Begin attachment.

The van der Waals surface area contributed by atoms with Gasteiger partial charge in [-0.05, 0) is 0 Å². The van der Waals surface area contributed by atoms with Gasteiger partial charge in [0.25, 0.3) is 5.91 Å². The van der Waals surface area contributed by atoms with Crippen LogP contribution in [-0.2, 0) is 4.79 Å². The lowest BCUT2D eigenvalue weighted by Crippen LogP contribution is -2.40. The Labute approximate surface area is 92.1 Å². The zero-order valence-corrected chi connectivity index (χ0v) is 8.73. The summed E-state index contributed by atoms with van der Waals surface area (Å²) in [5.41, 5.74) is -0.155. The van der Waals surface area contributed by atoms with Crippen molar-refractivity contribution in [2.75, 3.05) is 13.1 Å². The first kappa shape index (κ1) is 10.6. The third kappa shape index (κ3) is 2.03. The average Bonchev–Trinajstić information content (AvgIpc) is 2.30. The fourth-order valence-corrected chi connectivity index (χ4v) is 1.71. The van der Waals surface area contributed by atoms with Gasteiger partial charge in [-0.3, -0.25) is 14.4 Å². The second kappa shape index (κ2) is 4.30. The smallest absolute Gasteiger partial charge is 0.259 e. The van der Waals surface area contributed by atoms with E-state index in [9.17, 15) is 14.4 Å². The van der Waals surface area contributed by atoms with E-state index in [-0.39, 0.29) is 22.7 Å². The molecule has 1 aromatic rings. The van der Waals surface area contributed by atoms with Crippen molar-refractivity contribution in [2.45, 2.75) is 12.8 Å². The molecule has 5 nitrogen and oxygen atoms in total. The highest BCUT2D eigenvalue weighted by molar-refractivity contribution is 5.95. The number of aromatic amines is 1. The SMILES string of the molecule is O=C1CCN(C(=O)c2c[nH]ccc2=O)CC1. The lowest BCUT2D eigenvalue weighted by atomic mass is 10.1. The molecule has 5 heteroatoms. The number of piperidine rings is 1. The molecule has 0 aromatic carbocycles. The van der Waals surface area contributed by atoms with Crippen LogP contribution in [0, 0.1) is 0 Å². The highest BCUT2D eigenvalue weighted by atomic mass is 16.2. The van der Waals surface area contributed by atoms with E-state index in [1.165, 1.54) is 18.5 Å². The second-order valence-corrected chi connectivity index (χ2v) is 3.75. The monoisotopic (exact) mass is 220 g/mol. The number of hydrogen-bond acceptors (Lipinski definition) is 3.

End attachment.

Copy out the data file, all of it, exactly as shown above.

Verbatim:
The van der Waals surface area contributed by atoms with Gasteiger partial charge in [-0.05, 0) is 0 Å². The van der Waals surface area contributed by atoms with Gasteiger partial charge in [0.25, 0.3) is 5.91 Å². The van der Waals surface area contributed by atoms with Crippen LogP contribution in [-0.2, 0) is 4.79 Å². The lowest BCUT2D eigenvalue weighted by Crippen LogP contribution is -2.40. The Labute approximate surface area is 92.1 Å². The zero-order valence-corrected chi connectivity index (χ0v) is 8.73. The summed E-state index contributed by atoms with van der Waals surface area (Å²) in [5.41, 5.74) is -0.155. The van der Waals surface area contributed by atoms with Crippen molar-refractivity contribution in [2.75, 3.05) is 13.1 Å². The first kappa shape index (κ1) is 10.6. The third kappa shape index (κ3) is 2.03. The average Bonchev–Trinajstić information content (AvgIpc) is 2.30. The fourth-order valence-corrected chi connectivity index (χ4v) is 1.71. The van der Waals surface area contributed by atoms with Gasteiger partial charge in [-0.3, -0.25) is 14.4 Å². The second kappa shape index (κ2) is 4.30. The smallest absolute Gasteiger partial charge is 0.259 e. The van der Waals surface area contributed by atoms with E-state index in [9.17, 15) is 14.4 Å². The van der Waals surface area contributed by atoms with E-state index in [-0.39, 0.29) is 22.7 Å². The molecule has 1 aromatic rings. The van der Waals surface area contributed by atoms with Crippen molar-refractivity contribution in [2.45, 2.75) is 12.8 Å². The molecule has 5 nitrogen and oxygen atoms in total. The highest BCUT2D eigenvalue weighted by molar-refractivity contribution is 5.95. The number of aromatic amines is 1. The SMILES string of the molecule is O=C1CCN(C(=O)c2c[nH]ccc2=O)CC1. The lowest BCUT2D eigenvalue weighted by atomic mass is 10.1. The molecule has 5 heteroatoms. The number of piperidine rings is 1. The molecule has 0 aromatic carbocycles. The van der Waals surface area contributed by atoms with Crippen LogP contribution in [0, 0.1) is 0 Å². The highest BCUT2D eigenvalue weighted by atomic mass is 16.2. The van der Waals surface area contributed by atoms with E-state index in [1.165, 1.54) is 18.5 Å². The second-order valence-corrected chi connectivity index (χ2v) is 3.75. The monoisotopic (exact) mass is 220 g/mol. The number of hydrogen-bond acceptors (Lipinski definition) is 3.